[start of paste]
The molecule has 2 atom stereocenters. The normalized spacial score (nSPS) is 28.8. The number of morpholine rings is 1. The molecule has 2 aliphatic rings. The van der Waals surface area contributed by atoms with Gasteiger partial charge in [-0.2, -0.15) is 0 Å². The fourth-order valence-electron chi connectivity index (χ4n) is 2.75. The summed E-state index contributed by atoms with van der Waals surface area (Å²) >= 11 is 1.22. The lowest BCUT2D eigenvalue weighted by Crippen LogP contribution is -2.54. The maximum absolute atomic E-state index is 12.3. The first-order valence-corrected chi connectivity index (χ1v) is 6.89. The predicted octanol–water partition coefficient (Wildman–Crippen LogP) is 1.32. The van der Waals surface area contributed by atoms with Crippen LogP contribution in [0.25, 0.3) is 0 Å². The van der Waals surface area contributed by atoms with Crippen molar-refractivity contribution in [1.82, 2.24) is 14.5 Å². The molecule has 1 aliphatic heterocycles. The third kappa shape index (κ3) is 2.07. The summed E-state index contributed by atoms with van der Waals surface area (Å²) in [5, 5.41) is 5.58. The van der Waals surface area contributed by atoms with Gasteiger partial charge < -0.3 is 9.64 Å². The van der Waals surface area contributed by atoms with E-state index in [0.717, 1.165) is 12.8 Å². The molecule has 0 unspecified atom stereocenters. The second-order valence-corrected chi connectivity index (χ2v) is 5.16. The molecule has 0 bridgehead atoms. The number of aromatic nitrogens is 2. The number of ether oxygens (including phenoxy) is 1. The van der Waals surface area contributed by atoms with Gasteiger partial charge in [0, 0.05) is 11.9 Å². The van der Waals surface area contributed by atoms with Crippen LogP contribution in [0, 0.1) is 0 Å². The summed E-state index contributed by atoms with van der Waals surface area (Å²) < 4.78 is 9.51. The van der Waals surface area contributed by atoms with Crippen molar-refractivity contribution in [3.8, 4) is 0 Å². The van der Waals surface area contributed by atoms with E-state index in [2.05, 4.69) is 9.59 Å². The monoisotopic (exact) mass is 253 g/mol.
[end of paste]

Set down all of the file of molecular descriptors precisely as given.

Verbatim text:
The molecule has 2 atom stereocenters. The normalized spacial score (nSPS) is 28.8. The number of morpholine rings is 1. The molecule has 2 aliphatic rings. The van der Waals surface area contributed by atoms with Gasteiger partial charge in [-0.2, -0.15) is 0 Å². The fourth-order valence-electron chi connectivity index (χ4n) is 2.75. The summed E-state index contributed by atoms with van der Waals surface area (Å²) >= 11 is 1.22. The lowest BCUT2D eigenvalue weighted by Crippen LogP contribution is -2.54. The maximum absolute atomic E-state index is 12.3. The first-order valence-corrected chi connectivity index (χ1v) is 6.89. The predicted octanol–water partition coefficient (Wildman–Crippen LogP) is 1.32. The van der Waals surface area contributed by atoms with Crippen LogP contribution in [0.25, 0.3) is 0 Å². The van der Waals surface area contributed by atoms with Crippen molar-refractivity contribution in [1.82, 2.24) is 14.5 Å². The molecule has 1 aliphatic heterocycles. The third kappa shape index (κ3) is 2.07. The summed E-state index contributed by atoms with van der Waals surface area (Å²) in [5, 5.41) is 5.58. The van der Waals surface area contributed by atoms with Gasteiger partial charge < -0.3 is 9.64 Å². The van der Waals surface area contributed by atoms with E-state index in [0.717, 1.165) is 12.8 Å². The molecule has 0 unspecified atom stereocenters. The second-order valence-corrected chi connectivity index (χ2v) is 5.16. The molecule has 0 bridgehead atoms. The number of aromatic nitrogens is 2. The number of ether oxygens (including phenoxy) is 1. The van der Waals surface area contributed by atoms with Gasteiger partial charge in [0, 0.05) is 11.9 Å². The van der Waals surface area contributed by atoms with Crippen LogP contribution in [0, 0.1) is 0 Å². The summed E-state index contributed by atoms with van der Waals surface area (Å²) < 4.78 is 9.51. The van der Waals surface area contributed by atoms with Crippen molar-refractivity contribution in [3.8, 4) is 0 Å². The van der Waals surface area contributed by atoms with E-state index in [2.05, 4.69) is 9.59 Å². The monoisotopic (exact) mass is 253 g/mol.